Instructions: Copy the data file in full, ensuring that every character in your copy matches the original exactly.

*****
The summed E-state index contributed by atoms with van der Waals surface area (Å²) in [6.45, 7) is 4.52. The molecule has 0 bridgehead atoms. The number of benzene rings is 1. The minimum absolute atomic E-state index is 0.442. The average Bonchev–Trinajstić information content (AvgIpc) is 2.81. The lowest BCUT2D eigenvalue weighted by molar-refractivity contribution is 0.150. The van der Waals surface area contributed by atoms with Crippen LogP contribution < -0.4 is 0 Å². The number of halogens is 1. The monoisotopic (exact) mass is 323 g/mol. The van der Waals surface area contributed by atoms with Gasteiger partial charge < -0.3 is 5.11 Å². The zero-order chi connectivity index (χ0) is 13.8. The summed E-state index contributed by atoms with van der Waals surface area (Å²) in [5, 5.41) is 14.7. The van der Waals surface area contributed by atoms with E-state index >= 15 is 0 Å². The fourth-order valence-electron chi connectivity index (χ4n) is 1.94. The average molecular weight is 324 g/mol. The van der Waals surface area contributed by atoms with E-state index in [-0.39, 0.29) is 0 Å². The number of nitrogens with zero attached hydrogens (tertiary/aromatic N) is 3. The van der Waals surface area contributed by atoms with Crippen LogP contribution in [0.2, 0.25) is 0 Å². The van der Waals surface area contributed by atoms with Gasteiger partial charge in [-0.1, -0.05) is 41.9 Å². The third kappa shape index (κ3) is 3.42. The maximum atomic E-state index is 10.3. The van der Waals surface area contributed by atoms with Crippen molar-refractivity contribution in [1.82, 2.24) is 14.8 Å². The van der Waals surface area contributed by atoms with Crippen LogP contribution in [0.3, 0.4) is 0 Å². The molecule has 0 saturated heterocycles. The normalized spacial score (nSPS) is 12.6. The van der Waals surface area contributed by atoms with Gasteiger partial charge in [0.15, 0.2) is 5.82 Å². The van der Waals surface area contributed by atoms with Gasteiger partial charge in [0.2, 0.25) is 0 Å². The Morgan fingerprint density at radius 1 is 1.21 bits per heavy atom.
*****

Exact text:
The summed E-state index contributed by atoms with van der Waals surface area (Å²) in [6.45, 7) is 4.52. The molecule has 0 bridgehead atoms. The number of benzene rings is 1. The minimum absolute atomic E-state index is 0.442. The average Bonchev–Trinajstić information content (AvgIpc) is 2.81. The lowest BCUT2D eigenvalue weighted by molar-refractivity contribution is 0.150. The van der Waals surface area contributed by atoms with Crippen LogP contribution < -0.4 is 0 Å². The number of halogens is 1. The monoisotopic (exact) mass is 323 g/mol. The van der Waals surface area contributed by atoms with Gasteiger partial charge < -0.3 is 5.11 Å². The zero-order chi connectivity index (χ0) is 13.8. The summed E-state index contributed by atoms with van der Waals surface area (Å²) in [5, 5.41) is 14.7. The van der Waals surface area contributed by atoms with E-state index >= 15 is 0 Å². The fourth-order valence-electron chi connectivity index (χ4n) is 1.94. The average molecular weight is 324 g/mol. The van der Waals surface area contributed by atoms with E-state index in [-0.39, 0.29) is 0 Å². The number of nitrogens with zero attached hydrogens (tertiary/aromatic N) is 3. The van der Waals surface area contributed by atoms with Crippen LogP contribution in [0.2, 0.25) is 0 Å². The van der Waals surface area contributed by atoms with Gasteiger partial charge in [-0.1, -0.05) is 41.9 Å². The third kappa shape index (κ3) is 3.42. The maximum atomic E-state index is 10.3. The van der Waals surface area contributed by atoms with Crippen molar-refractivity contribution in [1.82, 2.24) is 14.8 Å². The van der Waals surface area contributed by atoms with Crippen LogP contribution in [0.3, 0.4) is 0 Å². The molecule has 0 saturated heterocycles. The normalized spacial score (nSPS) is 12.6. The van der Waals surface area contributed by atoms with Gasteiger partial charge in [0.15, 0.2) is 5.82 Å². The van der Waals surface area contributed by atoms with Gasteiger partial charge in [0.2, 0.25) is 0 Å². The Morgan fingerprint density at radius 1 is 1.21 bits per heavy atom.